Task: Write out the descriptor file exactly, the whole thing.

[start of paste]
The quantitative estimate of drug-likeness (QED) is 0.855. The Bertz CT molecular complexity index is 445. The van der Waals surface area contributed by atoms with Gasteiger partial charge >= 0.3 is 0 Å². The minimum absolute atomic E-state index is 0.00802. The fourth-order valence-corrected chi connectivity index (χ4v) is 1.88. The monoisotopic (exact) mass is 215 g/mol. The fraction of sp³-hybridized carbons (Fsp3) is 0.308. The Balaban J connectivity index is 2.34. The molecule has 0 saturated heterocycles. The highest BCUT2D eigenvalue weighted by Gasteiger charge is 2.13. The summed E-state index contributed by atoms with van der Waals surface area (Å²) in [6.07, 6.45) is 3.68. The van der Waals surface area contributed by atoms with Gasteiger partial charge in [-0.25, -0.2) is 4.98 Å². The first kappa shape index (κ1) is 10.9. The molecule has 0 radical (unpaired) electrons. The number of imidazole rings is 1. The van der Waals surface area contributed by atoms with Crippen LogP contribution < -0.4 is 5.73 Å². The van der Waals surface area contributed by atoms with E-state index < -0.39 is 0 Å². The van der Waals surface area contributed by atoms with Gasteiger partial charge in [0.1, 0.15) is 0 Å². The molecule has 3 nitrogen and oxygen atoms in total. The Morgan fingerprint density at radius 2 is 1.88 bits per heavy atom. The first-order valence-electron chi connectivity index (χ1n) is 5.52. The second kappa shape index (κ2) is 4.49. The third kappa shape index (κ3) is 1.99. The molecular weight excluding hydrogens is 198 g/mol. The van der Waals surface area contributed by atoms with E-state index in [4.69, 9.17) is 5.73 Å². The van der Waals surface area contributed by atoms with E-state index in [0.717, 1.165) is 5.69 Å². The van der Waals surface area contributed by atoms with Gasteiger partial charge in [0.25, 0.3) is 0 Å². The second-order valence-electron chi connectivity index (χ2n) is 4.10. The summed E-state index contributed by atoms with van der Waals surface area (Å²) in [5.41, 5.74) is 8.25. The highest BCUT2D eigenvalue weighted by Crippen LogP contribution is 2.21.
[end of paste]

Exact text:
The quantitative estimate of drug-likeness (QED) is 0.855. The Bertz CT molecular complexity index is 445. The van der Waals surface area contributed by atoms with Gasteiger partial charge >= 0.3 is 0 Å². The minimum absolute atomic E-state index is 0.00802. The fourth-order valence-corrected chi connectivity index (χ4v) is 1.88. The monoisotopic (exact) mass is 215 g/mol. The fraction of sp³-hybridized carbons (Fsp3) is 0.308. The Balaban J connectivity index is 2.34. The molecule has 0 saturated heterocycles. The highest BCUT2D eigenvalue weighted by Gasteiger charge is 2.13. The summed E-state index contributed by atoms with van der Waals surface area (Å²) in [6.07, 6.45) is 3.68. The van der Waals surface area contributed by atoms with Gasteiger partial charge in [-0.25, -0.2) is 4.98 Å². The first kappa shape index (κ1) is 10.9. The molecule has 0 radical (unpaired) electrons. The number of imidazole rings is 1. The van der Waals surface area contributed by atoms with Crippen LogP contribution < -0.4 is 5.73 Å². The van der Waals surface area contributed by atoms with E-state index < -0.39 is 0 Å². The van der Waals surface area contributed by atoms with Gasteiger partial charge in [0.1, 0.15) is 0 Å². The molecule has 3 nitrogen and oxygen atoms in total. The Morgan fingerprint density at radius 2 is 1.88 bits per heavy atom. The first-order valence-electron chi connectivity index (χ1n) is 5.52. The second kappa shape index (κ2) is 4.49. The third kappa shape index (κ3) is 1.99. The molecular weight excluding hydrogens is 198 g/mol. The van der Waals surface area contributed by atoms with E-state index in [4.69, 9.17) is 5.73 Å². The van der Waals surface area contributed by atoms with E-state index in [0.717, 1.165) is 5.69 Å². The van der Waals surface area contributed by atoms with Gasteiger partial charge in [0.25, 0.3) is 0 Å². The second-order valence-electron chi connectivity index (χ2n) is 4.10. The summed E-state index contributed by atoms with van der Waals surface area (Å²) in [5.41, 5.74) is 8.25. The highest BCUT2D eigenvalue weighted by Crippen LogP contribution is 2.21.